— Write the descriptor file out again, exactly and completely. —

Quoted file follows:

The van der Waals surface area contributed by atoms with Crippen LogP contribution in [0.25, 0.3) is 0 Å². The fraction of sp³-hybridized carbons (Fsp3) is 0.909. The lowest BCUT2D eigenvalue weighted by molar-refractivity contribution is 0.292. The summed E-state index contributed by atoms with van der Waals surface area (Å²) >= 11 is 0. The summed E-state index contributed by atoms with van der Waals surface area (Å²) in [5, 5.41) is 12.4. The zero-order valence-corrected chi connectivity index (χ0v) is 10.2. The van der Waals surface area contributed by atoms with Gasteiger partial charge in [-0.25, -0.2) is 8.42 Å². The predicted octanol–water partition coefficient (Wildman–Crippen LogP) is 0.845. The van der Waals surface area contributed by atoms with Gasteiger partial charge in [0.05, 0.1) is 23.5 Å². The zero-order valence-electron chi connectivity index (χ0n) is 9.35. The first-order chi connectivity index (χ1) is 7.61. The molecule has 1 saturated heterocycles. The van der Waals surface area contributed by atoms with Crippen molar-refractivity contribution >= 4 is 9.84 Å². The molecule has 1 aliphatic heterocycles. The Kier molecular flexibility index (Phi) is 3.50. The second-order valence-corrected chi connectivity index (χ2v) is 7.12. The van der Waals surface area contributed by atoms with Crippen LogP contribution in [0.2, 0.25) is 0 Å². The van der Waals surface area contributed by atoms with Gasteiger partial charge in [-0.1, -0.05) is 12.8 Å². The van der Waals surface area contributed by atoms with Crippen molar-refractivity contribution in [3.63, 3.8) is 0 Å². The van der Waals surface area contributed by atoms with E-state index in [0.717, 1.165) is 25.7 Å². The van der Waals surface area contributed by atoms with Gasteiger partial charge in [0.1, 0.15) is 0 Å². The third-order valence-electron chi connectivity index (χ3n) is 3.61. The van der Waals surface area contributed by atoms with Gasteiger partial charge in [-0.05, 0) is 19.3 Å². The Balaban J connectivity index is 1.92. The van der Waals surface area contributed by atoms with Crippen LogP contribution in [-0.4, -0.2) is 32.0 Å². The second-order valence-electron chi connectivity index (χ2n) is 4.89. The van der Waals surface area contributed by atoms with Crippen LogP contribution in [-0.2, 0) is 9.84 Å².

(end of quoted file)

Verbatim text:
The van der Waals surface area contributed by atoms with Crippen LogP contribution in [0.25, 0.3) is 0 Å². The fraction of sp³-hybridized carbons (Fsp3) is 0.909. The lowest BCUT2D eigenvalue weighted by molar-refractivity contribution is 0.292. The summed E-state index contributed by atoms with van der Waals surface area (Å²) >= 11 is 0. The summed E-state index contributed by atoms with van der Waals surface area (Å²) in [5, 5.41) is 12.4. The zero-order valence-corrected chi connectivity index (χ0v) is 10.2. The van der Waals surface area contributed by atoms with Gasteiger partial charge in [-0.25, -0.2) is 8.42 Å². The predicted octanol–water partition coefficient (Wildman–Crippen LogP) is 0.845. The van der Waals surface area contributed by atoms with Gasteiger partial charge in [0.05, 0.1) is 23.5 Å². The zero-order valence-electron chi connectivity index (χ0n) is 9.35. The first-order chi connectivity index (χ1) is 7.61. The molecule has 1 saturated heterocycles. The van der Waals surface area contributed by atoms with Crippen molar-refractivity contribution >= 4 is 9.84 Å². The molecule has 1 aliphatic heterocycles. The Kier molecular flexibility index (Phi) is 3.50. The second-order valence-corrected chi connectivity index (χ2v) is 7.12. The van der Waals surface area contributed by atoms with Crippen LogP contribution in [0.2, 0.25) is 0 Å². The van der Waals surface area contributed by atoms with Gasteiger partial charge in [-0.1, -0.05) is 12.8 Å². The van der Waals surface area contributed by atoms with Crippen molar-refractivity contribution in [3.63, 3.8) is 0 Å². The van der Waals surface area contributed by atoms with E-state index in [0.717, 1.165) is 25.7 Å². The van der Waals surface area contributed by atoms with Gasteiger partial charge in [0.1, 0.15) is 0 Å². The third-order valence-electron chi connectivity index (χ3n) is 3.61. The van der Waals surface area contributed by atoms with Gasteiger partial charge in [-0.05, 0) is 19.3 Å². The Balaban J connectivity index is 1.92. The van der Waals surface area contributed by atoms with Crippen LogP contribution in [-0.4, -0.2) is 32.0 Å². The second-order valence-electron chi connectivity index (χ2n) is 4.89. The van der Waals surface area contributed by atoms with Crippen LogP contribution in [-0.2, 0) is 9.84 Å².